Big Learning News 7-20-04
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One downside of having industrious kids is the landslide of stuff that they produce and bring home. I'm kidding - it's not really a downside, but it does create neatness issues and refrigerator clutter. If I don't tell Junior to throw his home-made pirate hat in the trash, where are we going to keep it? How will we know when it's time to get rid of it?
So we've been experimenting with display methods pretty much since the kids started finger painting. If you have your own display issues, making a display area can be a fun summer activity. There are learning benefits too, because it keeps things where you can continue to talk about them. Here are some of my favorite display ideas:
Cork squares: These 12" squares are inexpensive and available at art supply stores. You can spray-paint them to match the decor. Unlike a bulletin board, you can arrange them to fill nearly any size wall space. Kids love to pin stuff to them.
Magnetic display boards: You can buy magnetic bulletin boards, though they can be pricey. These are great for photos, because you can hang up the photos without poking a hole.
String and clothespins: Colored string or yarn, plus brightly colored spring-type clothespins, are great for displaying artwork and look good in children's bedrooms and playrooms.
Temporary exhibits: I let my kids tape things up on the living room walls, but we've borrowed the "temporary exhibit" concept from museums. Our temporary exhibits last a week.
Seven Times Smarter: 50 Activities, Games and Projects to Develop the Seven Intelligences of Your Child by Laurel Schmidt (Three Rivers Press, 2001).
Psychologist Howard Gardner made a good point when he developed the idea of "multiple intelligences," an idea that is still popular in educational circles. Rebelling against the single IQ score, he got a lot of people to accept the idea that there is more than one way to be smart. The Seven Times Smarter title refers to the first seven ways he thought of: verbal, visual/spatial, musical, kinesthetic (athletic), logical/mathematical, interpersonal (social), and intrapersonal (self-awareness). He pointed out that IQ tests only attempt to measure a few of these, leaving a lot of talented kids unnoticed.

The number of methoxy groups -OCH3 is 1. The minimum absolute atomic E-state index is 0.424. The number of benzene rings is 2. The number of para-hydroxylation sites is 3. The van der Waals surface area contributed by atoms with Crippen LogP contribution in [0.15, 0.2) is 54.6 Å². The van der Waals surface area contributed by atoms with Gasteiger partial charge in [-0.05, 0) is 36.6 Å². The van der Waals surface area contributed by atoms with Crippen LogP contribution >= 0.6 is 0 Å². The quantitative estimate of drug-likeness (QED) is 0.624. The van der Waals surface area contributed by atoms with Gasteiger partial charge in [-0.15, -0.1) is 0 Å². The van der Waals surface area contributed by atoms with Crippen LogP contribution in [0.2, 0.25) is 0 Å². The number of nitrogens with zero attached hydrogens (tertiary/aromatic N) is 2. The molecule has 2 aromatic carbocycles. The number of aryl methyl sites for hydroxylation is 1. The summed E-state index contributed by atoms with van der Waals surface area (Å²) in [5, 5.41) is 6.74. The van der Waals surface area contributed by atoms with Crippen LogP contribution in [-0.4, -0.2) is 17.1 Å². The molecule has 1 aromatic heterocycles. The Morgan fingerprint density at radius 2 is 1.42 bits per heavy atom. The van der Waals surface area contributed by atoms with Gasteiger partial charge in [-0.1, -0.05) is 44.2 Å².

People take good ideas like this in both good and bad directions. Some people, for example, have used the multiple-intelligences idea to test, label, and categorize children. That's a bad use.
Laurel Schmidt, on the other hand, has used it to buttress the intuition that kids aren't wasting time when they're playing, building, or creating. "Mom, we're not just goofing around - we're developing our interpersonal intelligence!" That's a good use.
It's a shame we need a psychological theory to convince us. Moreover, the whole "intelligences" idea, no matter how many there are, tends to make people focus on innate talent at the expense the potential all of us have to learn from experience.
All that aside, Schmidt has put together a lovely book of activities for helping kids develop into interesting, creative adults who remember having a lot of fun as a kid. The chapters, with names like "Joyful Noise," and "Exploring and Discovering," each contain ideas short on prep time and expense, but long on entertainment and challenge for kids. For example, in one activity a wooden crate with a cinder block in the bottom (to steady it) becomes a workbench for kids. Many activities also include resources kids can use for inspiration. After suggesting several kinds of journals kids can keep, she provides a list of published diaries children can read.
In the waning days of summer vacation, this book may be just what the doctor ordered to keep kids productively occupied.
BAM! is a site developed by the U.S. Center for Disease Control (CDC) to inform kids (ages 9-13) about physical and mental health issues. It's a fun and informative site with quizzes, fun facts, and things kids can do to stay healthy. Topics include exercise, nutrition, common diseases like asthma, and stress management. There's even a make-your-own cartoon game where you can insert characters into a background and type comic-balloon dialogue.
Prep Companies Teach for the New SAT: Critics have long complained that because coaching can boost SAT scores, it is unfair to those who can't afford coaching. Test-prep companies claim that the new SAT is even easier to coach, despite the publisher's claim to the contrary.
Students Dig Unique Lesson: High school students learn archaeology and more by participating in this program.
These and more at http://www.biglearning.org .
Big Learning News © 2004 Karen Cole
All Rights Reserved.